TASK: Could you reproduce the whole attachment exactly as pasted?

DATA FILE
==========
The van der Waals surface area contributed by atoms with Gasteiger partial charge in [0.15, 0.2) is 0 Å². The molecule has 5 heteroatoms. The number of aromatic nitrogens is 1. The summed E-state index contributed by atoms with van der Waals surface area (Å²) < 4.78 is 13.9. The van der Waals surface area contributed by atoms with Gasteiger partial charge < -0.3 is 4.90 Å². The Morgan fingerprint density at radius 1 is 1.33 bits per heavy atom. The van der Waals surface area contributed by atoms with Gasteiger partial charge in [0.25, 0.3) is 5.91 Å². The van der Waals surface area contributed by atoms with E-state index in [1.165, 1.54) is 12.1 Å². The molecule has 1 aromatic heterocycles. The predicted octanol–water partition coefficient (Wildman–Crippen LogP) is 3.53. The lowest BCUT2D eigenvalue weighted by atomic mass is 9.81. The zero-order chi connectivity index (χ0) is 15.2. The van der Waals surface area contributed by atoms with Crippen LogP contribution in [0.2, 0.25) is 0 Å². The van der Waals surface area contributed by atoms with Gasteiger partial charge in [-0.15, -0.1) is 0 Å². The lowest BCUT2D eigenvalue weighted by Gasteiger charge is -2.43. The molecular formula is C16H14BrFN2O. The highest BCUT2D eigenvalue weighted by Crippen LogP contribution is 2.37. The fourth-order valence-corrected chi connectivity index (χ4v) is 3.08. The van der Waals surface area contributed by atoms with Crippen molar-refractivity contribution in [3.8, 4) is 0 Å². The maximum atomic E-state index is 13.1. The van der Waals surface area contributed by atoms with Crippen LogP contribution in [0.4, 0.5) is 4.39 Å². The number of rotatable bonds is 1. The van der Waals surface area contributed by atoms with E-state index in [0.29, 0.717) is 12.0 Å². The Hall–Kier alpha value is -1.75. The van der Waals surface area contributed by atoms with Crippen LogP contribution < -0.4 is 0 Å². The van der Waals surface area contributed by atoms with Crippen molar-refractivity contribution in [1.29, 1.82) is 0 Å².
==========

The van der Waals surface area contributed by atoms with Gasteiger partial charge in [0.15, 0.2) is 0 Å². The molecule has 5 heteroatoms. The number of aromatic nitrogens is 1. The summed E-state index contributed by atoms with van der Waals surface area (Å²) < 4.78 is 13.9. The van der Waals surface area contributed by atoms with Gasteiger partial charge < -0.3 is 4.90 Å². The Morgan fingerprint density at radius 1 is 1.33 bits per heavy atom. The van der Waals surface area contributed by atoms with Gasteiger partial charge in [0.25, 0.3) is 5.91 Å². The van der Waals surface area contributed by atoms with E-state index in [1.165, 1.54) is 12.1 Å². The molecule has 1 aromatic heterocycles. The predicted octanol–water partition coefficient (Wildman–Crippen LogP) is 3.53. The lowest BCUT2D eigenvalue weighted by atomic mass is 9.81. The zero-order chi connectivity index (χ0) is 15.2. The van der Waals surface area contributed by atoms with Crippen LogP contribution in [0.2, 0.25) is 0 Å². The van der Waals surface area contributed by atoms with Gasteiger partial charge in [-0.15, -0.1) is 0 Å². The lowest BCUT2D eigenvalue weighted by Gasteiger charge is -2.43. The molecular formula is C16H14BrFN2O. The highest BCUT2D eigenvalue weighted by Crippen LogP contribution is 2.37. The fourth-order valence-corrected chi connectivity index (χ4v) is 3.08. The van der Waals surface area contributed by atoms with Crippen molar-refractivity contribution in [3.8, 4) is 0 Å². The maximum atomic E-state index is 13.1. The van der Waals surface area contributed by atoms with Crippen LogP contribution in [0.4, 0.5) is 4.39 Å². The number of rotatable bonds is 1. The van der Waals surface area contributed by atoms with E-state index in [0.29, 0.717) is 12.0 Å². The Hall–Kier alpha value is -1.75. The van der Waals surface area contributed by atoms with Crippen LogP contribution < -0.4 is 0 Å². The van der Waals surface area contributed by atoms with Crippen molar-refractivity contribution in [1.29, 1.82) is 0 Å².